What if there was a way to buy your customers?  I mean, picture a store where you could find your ideal customers, place your order and walk out with your sales quota for the month.

If that was real, then how much would you pay for each customer?  At what price point would your eyes light up like my wife’s when she’s picking through a Lululemon sale rack? And at what price point would it actually be unprofitable for you to make the transaction?

Those are two very important questions to answer before you start advertising in Google AdWords.  Your answers will ultimately determine your target cost per sale.  That’s the number you’re comfortable spending to acquire (or buy) a new customer.

If your cost per sale is too high, then your AdWords campaign is unprofitable.  If it’s around your target CPA number, then you know all is good and you’re profitable.



The Most Important AdWords Metric

There is a ton of data in Google AdWords.  There’s number of clicks, impressions, cost per click, ad spend, click through rate, impression share, etc.  Each metric is important, but at the end of the day only one number really matters for your bottom line.

I’m sure you already guessed it.  I’m talking about your cost per sale or CPA (cost per action).  Again, as long as your cost per sale is under your target, then you know your campaign is profitable.


How to Calculate Your CPA

The next logical question is how to calculate your CPA in Google AdWords.  Unfortunately, this is not always an easy task and it depends on your sales cycle.

For example, if you have an e-commerce website where all your sales are generated via your online shopping cart within about a 30 day window, then AdWords will automatically calculate your CPA and display the number in your reports.  Once you set up AdWords conversion tracking, then you can add a column in the reporting interface to display “Cost per Conversions” and that will show you your CPA for all your keywords, placements and ads.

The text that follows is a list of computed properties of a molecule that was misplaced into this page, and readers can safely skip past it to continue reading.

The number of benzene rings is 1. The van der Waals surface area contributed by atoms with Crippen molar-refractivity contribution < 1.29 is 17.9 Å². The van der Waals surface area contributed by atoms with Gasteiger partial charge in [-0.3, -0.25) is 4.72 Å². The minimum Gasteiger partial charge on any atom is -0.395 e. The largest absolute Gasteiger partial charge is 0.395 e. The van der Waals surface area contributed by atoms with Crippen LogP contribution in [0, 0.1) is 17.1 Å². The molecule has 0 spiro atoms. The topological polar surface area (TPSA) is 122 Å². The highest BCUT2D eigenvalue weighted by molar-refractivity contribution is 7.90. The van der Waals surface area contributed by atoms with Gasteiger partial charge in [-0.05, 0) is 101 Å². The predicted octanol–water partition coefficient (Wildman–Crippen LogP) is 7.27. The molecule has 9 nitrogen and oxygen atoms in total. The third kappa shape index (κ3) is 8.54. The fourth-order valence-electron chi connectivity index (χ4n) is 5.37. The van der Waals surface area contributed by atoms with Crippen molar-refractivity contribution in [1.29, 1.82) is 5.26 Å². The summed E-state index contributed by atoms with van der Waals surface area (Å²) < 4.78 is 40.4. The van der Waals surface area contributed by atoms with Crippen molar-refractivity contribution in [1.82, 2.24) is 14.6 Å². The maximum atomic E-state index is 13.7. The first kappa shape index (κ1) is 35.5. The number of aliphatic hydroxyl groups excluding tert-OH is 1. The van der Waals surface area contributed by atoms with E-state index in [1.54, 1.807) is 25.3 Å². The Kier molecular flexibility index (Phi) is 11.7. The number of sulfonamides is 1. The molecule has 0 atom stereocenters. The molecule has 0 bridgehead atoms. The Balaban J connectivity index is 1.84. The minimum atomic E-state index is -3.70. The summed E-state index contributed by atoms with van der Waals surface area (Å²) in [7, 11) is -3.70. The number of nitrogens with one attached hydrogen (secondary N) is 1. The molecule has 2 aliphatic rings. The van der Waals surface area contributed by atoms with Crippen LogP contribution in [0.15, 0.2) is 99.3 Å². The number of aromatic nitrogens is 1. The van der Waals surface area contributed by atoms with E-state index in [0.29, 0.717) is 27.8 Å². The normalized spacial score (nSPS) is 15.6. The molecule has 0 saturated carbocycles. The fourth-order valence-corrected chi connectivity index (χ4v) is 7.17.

If you don’t have an e-commerce website, then we need a few more steps.  First, let’s address the situation where your customers call you before buying.  In this case, you’ll obviously need to…


Track Phone Calls From AdWords

There are two types of calls from AdWords:

  1. Calls from the phone number listed on the ad
  2. Calls from your website after the prospect clicked on the ad

AdWords can track both of these calls.  For the first type, you’ll use what’s called a Call Extension for your ads and make sure you use a Google forwarding number to track all calls made to the number.

For the second type of calls, you’ll need to set up a Website Call Conversion and add the code to every page on your website where your phone number is listed.

Once you have everything set up, then Google AdWords will automatically track all the calls to your business that came from the ads.  Then, if you also use a unique phone number for your AdWords campaign (versus all your other marketing channels) and you keep track of the sales from those phone calls, then you’ll be able to tally up the total number of sales on a weekly or monthly basis.  Simply divide the total ad spend by the number of phone call sales to calculate your average cost per sale.

Now, what about customers that first complete a form on your website like a Contact Us form, a Demo Request form or any other form that later leads to a sale?  In this case you’ll need…


Google AdWords Offline Conversion Import

To clarify, we’re talking about tracking sales that occur after the customer completed a webform.  For example, a customer may complete the Contact Us form, then your team follows up via phone and email and eventually the sale is made.  This is what’s called an “offline” conversion.

It may sound crazy, but you can actually track these conversions and then import them into Google AdWords to see which keywords and ads your customers clicked.   Pretty cool, right?

To make this work, you’ll need your web developer to edit your webforms.  When someone clicks on your ad to visit your website, then Google AdWords sends a unique tracking code in the URL.  Your web developer needs to “read” that tracking code and include the code in your webform.  Trust me, this is not hard for a developer to do so don’t worry if this paragraph didn’t make sense to you. :)

Once this is done, your webform will send the AdWords tracking code, along with your customer’s information.  Ideally, your webforms send information to a database, or CRM system and you can store the tracking code in the contact record.  Then when the sale is made, you’ll be able to export the tracking codes and import them into AdWords.

Once your done with the import, then AdWords automatically matches the sales to the keywords, placements and ads that your customers clicked on.  Like we did earlier with e-commerce sales, you’ll simply add the “Cost per Conversions” column to your reports to see if you’re hitting your target CPA.


Need More AdWords Help?

If you need more help with your AdWords advertising, then complete this brief questionnaire to provide us with background information about your business and your AdWords goals.

Then, we will review and follow up with more information about how we can help you get more traffic, leads, and sales from Google AdWords.